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Hinges on flaps placement

Old 11-03-2020, 03:54 PM
  #1  
jangodog
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Default Hinges on flaps placement

My Viper had a minor crash and the flaps on my Eflite Viper came loose. I wan't to use nylon hinges instead the foam attached on the flaps so guess i have to install the hinges low near to the edge of the flaps. Don't think tape is secure enough.
Any suggestions?
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Old 11-03-2020, 06:23 PM
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firemanbill
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how do they attach originally? Not familiar with that plane.

If they are the type that are just molded in and cut thin you can make a hot glue hinge. Hold the pieces together and run a bead of hot glue along the seam. Then use a credit card to spread it thin and flat. It sounds ghetto but it does work.
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Old 11-03-2020, 07:09 PM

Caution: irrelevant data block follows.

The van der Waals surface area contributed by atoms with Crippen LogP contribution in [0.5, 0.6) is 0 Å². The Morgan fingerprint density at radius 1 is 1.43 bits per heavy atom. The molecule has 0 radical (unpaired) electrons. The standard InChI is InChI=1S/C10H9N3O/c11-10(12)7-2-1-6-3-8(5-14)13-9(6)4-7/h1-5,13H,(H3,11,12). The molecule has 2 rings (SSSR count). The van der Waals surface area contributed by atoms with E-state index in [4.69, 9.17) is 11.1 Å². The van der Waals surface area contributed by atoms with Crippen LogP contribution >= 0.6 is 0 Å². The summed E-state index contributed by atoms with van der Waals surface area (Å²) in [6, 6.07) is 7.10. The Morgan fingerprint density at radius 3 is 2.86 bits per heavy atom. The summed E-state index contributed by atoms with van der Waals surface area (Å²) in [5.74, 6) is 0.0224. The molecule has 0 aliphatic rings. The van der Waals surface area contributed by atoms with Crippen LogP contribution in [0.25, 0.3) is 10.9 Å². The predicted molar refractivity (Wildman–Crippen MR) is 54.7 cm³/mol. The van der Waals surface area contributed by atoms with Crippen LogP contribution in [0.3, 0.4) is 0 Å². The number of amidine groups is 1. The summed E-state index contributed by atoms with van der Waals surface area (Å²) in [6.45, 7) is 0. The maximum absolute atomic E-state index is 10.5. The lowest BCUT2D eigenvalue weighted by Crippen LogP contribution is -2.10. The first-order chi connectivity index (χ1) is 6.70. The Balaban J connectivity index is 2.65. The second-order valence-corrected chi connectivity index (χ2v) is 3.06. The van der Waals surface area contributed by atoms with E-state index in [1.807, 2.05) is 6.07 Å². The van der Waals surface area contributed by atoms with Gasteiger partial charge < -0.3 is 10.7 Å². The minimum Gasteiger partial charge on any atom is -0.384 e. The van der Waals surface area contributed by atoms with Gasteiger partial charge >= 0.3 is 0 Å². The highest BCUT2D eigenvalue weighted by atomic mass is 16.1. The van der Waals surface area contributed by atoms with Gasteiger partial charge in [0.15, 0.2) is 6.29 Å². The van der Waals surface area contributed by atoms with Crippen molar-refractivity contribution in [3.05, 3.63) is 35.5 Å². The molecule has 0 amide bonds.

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I thought about the glue thing but not sure if it's strong enough? I have regular nylon hinges, small ones, but the flaps only goes down.
So should i install the nylon hinges in the middle or low near the edge of the flaps?
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Old 11-03-2020, 08:58 PM
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crxmanpat
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You could do one of two things:

1. Use the hinges you have (I assume these are standard pin hinges?) and install them along seam line where the flaps normally attach. It looks like the leading edges of the flaps are beveled so they should have no trouble moving.

2. Glue the flaps back on, then use Blenderm medical tape to make sure they stay secured.
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Old 11-03-2020, 10:15 PM
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Originally Posted by crxmanpat View Post
You could do one of two things:

1. Use the hinges you have (I assume these are standard pin hinges?) and install them along seam line where the flaps normally attach. It looks like the leading edges of the flaps are beveled so they should have no trouble moving.

2. Glue the flaps back on, then use Blenderm medical tape to make sure they stay secured.
Good info. I have Foamtac so guess itís okay.
Regarding the tape not sure what i should use.

Forgot to mention the nose broke off along with the wheel too. Planning to use foamtac and one or two carbon rods for strengthing/more stabel attachment.
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Old 11-04-2020, 09:57 AM